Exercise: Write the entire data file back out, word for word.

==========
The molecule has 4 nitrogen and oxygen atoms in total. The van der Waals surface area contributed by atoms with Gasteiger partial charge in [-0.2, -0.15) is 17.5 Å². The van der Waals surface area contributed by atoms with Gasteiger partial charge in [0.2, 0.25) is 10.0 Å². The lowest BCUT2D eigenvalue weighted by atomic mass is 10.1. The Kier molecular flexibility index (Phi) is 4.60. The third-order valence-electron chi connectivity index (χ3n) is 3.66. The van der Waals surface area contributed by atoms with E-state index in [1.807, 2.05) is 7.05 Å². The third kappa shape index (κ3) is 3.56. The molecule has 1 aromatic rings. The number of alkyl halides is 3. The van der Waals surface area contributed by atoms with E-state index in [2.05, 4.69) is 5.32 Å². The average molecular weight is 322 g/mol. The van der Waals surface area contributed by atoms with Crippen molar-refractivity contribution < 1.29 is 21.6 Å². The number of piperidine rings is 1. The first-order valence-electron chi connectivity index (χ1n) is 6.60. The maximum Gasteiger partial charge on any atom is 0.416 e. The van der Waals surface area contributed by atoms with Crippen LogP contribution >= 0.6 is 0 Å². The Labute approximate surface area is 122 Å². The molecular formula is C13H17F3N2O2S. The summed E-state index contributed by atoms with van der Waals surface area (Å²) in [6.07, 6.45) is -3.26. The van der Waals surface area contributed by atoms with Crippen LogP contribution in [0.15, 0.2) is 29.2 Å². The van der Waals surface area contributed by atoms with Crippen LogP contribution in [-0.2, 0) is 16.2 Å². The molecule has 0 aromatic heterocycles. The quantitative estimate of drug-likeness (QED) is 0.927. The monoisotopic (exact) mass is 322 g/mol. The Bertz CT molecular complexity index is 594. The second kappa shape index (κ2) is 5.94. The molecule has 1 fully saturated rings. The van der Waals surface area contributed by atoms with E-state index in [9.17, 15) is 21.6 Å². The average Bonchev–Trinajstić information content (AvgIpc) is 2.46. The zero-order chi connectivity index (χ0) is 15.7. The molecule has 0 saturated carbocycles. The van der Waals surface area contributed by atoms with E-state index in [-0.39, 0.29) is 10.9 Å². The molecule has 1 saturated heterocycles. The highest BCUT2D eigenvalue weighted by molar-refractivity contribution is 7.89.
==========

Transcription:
The molecule has 4 nitrogen and oxygen atoms in total. The van der Waals surface area contributed by atoms with Gasteiger partial charge in [-0.2, -0.15) is 17.5 Å². The van der Waals surface area contributed by atoms with Gasteiger partial charge in [0.2, 0.25) is 10.0 Å². The lowest BCUT2D eigenvalue weighted by atomic mass is 10.1. The Kier molecular flexibility index (Phi) is 4.60. The third-order valence-electron chi connectivity index (χ3n) is 3.66. The van der Waals surface area contributed by atoms with E-state index in [1.807, 2.05) is 7.05 Å². The third kappa shape index (κ3) is 3.56. The molecule has 1 aromatic rings. The number of alkyl halides is 3. The van der Waals surface area contributed by atoms with E-state index in [2.05, 4.69) is 5.32 Å². The average molecular weight is 322 g/mol. The van der Waals surface area contributed by atoms with Crippen molar-refractivity contribution < 1.29 is 21.6 Å². The number of piperidine rings is 1. The first-order valence-electron chi connectivity index (χ1n) is 6.60. The maximum Gasteiger partial charge on any atom is 0.416 e. The van der Waals surface area contributed by atoms with Crippen LogP contribution >= 0.6 is 0 Å². The Labute approximate surface area is 122 Å². The molecular formula is C13H17F3N2O2S. The summed E-state index contributed by atoms with van der Waals surface area (Å²) in [6.07, 6.45) is -3.26. The van der Waals surface area contributed by atoms with Crippen LogP contribution in [0.15, 0.2) is 29.2 Å². The van der Waals surface area contributed by atoms with Crippen LogP contribution in [-0.2, 0) is 16.2 Å². The molecule has 0 aromatic heterocycles. The quantitative estimate of drug-likeness (QED) is 0.927. The monoisotopic (exact) mass is 322 g/mol. The Bertz CT molecular complexity index is 594. The second kappa shape index (κ2) is 5.94. The molecule has 1 fully saturated rings. The van der Waals surface area contributed by atoms with E-state index in [9.17, 15) is 21.6 Å². The average Bonchev–Trinajstić information content (AvgIpc) is 2.46. The zero-order chi connectivity index (χ0) is 15.7. The molecule has 0 saturated carbocycles. The van der Waals surface area contributed by atoms with E-state index in [-0.39, 0.29) is 10.9 Å². The molecule has 1 saturated heterocycles. The highest BCUT2D eigenvalue weighted by molar-refractivity contribution is 7.89.